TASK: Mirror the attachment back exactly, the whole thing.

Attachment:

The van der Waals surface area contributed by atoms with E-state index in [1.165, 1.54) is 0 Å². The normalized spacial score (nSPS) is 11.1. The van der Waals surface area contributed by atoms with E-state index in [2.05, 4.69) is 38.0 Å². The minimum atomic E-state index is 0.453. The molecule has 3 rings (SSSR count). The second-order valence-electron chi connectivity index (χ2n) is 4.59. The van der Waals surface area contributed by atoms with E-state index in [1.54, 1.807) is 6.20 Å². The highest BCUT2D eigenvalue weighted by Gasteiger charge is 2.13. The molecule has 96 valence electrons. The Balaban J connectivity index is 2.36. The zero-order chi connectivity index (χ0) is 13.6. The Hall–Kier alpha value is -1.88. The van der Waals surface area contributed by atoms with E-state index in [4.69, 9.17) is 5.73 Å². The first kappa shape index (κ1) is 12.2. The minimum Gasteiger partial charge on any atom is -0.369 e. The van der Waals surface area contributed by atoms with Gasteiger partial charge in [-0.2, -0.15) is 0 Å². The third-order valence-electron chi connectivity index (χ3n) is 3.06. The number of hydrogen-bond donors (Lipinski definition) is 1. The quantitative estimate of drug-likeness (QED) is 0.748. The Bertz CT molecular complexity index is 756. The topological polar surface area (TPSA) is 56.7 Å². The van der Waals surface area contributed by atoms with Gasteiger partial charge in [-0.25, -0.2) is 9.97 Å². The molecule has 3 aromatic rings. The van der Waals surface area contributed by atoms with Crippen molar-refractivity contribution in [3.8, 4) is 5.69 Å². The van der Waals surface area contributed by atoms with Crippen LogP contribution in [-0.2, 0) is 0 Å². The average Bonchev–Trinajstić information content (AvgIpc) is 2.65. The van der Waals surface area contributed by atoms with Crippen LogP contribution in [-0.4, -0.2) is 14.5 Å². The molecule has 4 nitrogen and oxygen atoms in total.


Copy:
The van der Waals surface area contributed by atoms with E-state index in [1.165, 1.54) is 0 Å². The normalized spacial score (nSPS) is 11.1. The van der Waals surface area contributed by atoms with E-state index in [2.05, 4.69) is 38.0 Å². The minimum atomic E-state index is 0.453. The molecule has 3 rings (SSSR count). The second-order valence-electron chi connectivity index (χ2n) is 4.59. The van der Waals surface area contributed by atoms with E-state index in [1.54, 1.807) is 6.20 Å². The highest BCUT2D eigenvalue weighted by Gasteiger charge is 2.13. The molecule has 96 valence electrons. The Balaban J connectivity index is 2.36. The zero-order chi connectivity index (χ0) is 13.6. The Hall–Kier alpha value is -1.88. The van der Waals surface area contributed by atoms with E-state index in [4.69, 9.17) is 5.73 Å². The first kappa shape index (κ1) is 12.2. The minimum Gasteiger partial charge on any atom is -0.369 e. The van der Waals surface area contributed by atoms with Gasteiger partial charge in [-0.2, -0.15) is 0 Å². The third-order valence-electron chi connectivity index (χ3n) is 3.06. The number of hydrogen-bond donors (Lipinski definition) is 1. The quantitative estimate of drug-likeness (QED) is 0.748. The Bertz CT molecular complexity index is 756. The topological polar surface area (TPSA) is 56.7 Å². The van der Waals surface area contributed by atoms with Gasteiger partial charge in [-0.25, -0.2) is 9.97 Å². The molecule has 3 aromatic rings. The van der Waals surface area contributed by atoms with Crippen molar-refractivity contribution in [3.8, 4) is 5.69 Å². The van der Waals surface area contributed by atoms with Crippen LogP contribution in [-0.2, 0) is 0 Å². The average Bonchev–Trinajstić information content (AvgIpc) is 2.65. The van der Waals surface area contributed by atoms with Crippen LogP contribution in [-0.4, -0.2) is 14.5 Å². The molecule has 4 nitrogen and oxygen atoms in total.